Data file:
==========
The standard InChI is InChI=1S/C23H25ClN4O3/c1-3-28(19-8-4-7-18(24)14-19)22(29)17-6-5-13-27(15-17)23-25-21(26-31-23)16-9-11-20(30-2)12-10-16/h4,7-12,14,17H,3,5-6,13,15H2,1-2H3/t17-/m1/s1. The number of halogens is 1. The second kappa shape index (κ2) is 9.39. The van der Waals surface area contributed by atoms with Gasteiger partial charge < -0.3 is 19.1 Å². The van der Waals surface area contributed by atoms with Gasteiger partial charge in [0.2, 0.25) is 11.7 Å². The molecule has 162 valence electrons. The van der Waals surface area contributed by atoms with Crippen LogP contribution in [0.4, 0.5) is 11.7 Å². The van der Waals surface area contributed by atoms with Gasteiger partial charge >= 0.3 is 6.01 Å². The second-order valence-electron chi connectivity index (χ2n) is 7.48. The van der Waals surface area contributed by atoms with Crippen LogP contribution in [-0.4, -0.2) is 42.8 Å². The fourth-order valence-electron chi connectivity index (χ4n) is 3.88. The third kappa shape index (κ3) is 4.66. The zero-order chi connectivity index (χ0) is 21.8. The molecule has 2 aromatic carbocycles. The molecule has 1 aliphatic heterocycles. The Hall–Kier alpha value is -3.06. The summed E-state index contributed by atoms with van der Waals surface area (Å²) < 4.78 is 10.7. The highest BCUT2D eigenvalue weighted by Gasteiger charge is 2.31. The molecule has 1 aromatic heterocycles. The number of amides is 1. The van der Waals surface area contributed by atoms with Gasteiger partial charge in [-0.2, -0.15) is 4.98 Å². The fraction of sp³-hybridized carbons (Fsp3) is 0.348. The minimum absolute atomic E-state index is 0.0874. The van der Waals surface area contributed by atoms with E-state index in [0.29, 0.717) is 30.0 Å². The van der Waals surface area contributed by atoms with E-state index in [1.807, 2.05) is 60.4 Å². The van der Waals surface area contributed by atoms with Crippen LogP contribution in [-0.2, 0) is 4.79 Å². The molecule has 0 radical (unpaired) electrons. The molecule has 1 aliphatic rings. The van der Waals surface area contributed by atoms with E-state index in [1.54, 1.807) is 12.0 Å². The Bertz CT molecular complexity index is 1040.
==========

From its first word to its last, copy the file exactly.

The standard InChI is InChI=1S/C23H25ClN4O3/c1-3-28(19-8-4-7-18(24)14-19)22(29)17-6-5-13-27(15-17)23-25-21(26-31-23)16-9-11-20(30-2)12-10-16/h4,7-12,14,17H,3,5-6,13,15H2,1-2H3/t17-/m1/s1. The number of halogens is 1. The second kappa shape index (κ2) is 9.39. The van der Waals surface area contributed by atoms with Gasteiger partial charge < -0.3 is 19.1 Å². The van der Waals surface area contributed by atoms with Gasteiger partial charge in [0.2, 0.25) is 11.7 Å². The molecule has 162 valence electrons. The van der Waals surface area contributed by atoms with Crippen LogP contribution in [0.4, 0.5) is 11.7 Å². The van der Waals surface area contributed by atoms with Gasteiger partial charge >= 0.3 is 6.01 Å². The second-order valence-electron chi connectivity index (χ2n) is 7.48. The van der Waals surface area contributed by atoms with Crippen LogP contribution in [-0.4, -0.2) is 42.8 Å². The fourth-order valence-electron chi connectivity index (χ4n) is 3.88. The third kappa shape index (κ3) is 4.66. The zero-order chi connectivity index (χ0) is 21.8. The molecule has 2 aromatic carbocycles. The molecule has 1 aliphatic heterocycles. The Hall–Kier alpha value is -3.06. The summed E-state index contributed by atoms with van der Waals surface area (Å²) < 4.78 is 10.7. The highest BCUT2D eigenvalue weighted by Gasteiger charge is 2.31. The molecule has 1 aromatic heterocycles. The number of amides is 1. The van der Waals surface area contributed by atoms with Gasteiger partial charge in [-0.2, -0.15) is 4.98 Å². The fraction of sp³-hybridized carbons (Fsp3) is 0.348. The minimum absolute atomic E-state index is 0.0874. The van der Waals surface area contributed by atoms with E-state index in [0.29, 0.717) is 30.0 Å². The van der Waals surface area contributed by atoms with E-state index in [1.807, 2.05) is 60.4 Å². The van der Waals surface area contributed by atoms with Crippen LogP contribution in [-0.2, 0) is 4.79 Å². The molecule has 0 radical (unpaired) electrons. The molecule has 1 aliphatic rings. The van der Waals surface area contributed by atoms with E-state index in [1.54, 1.807) is 12.0 Å². The Bertz CT molecular complexity index is 1040.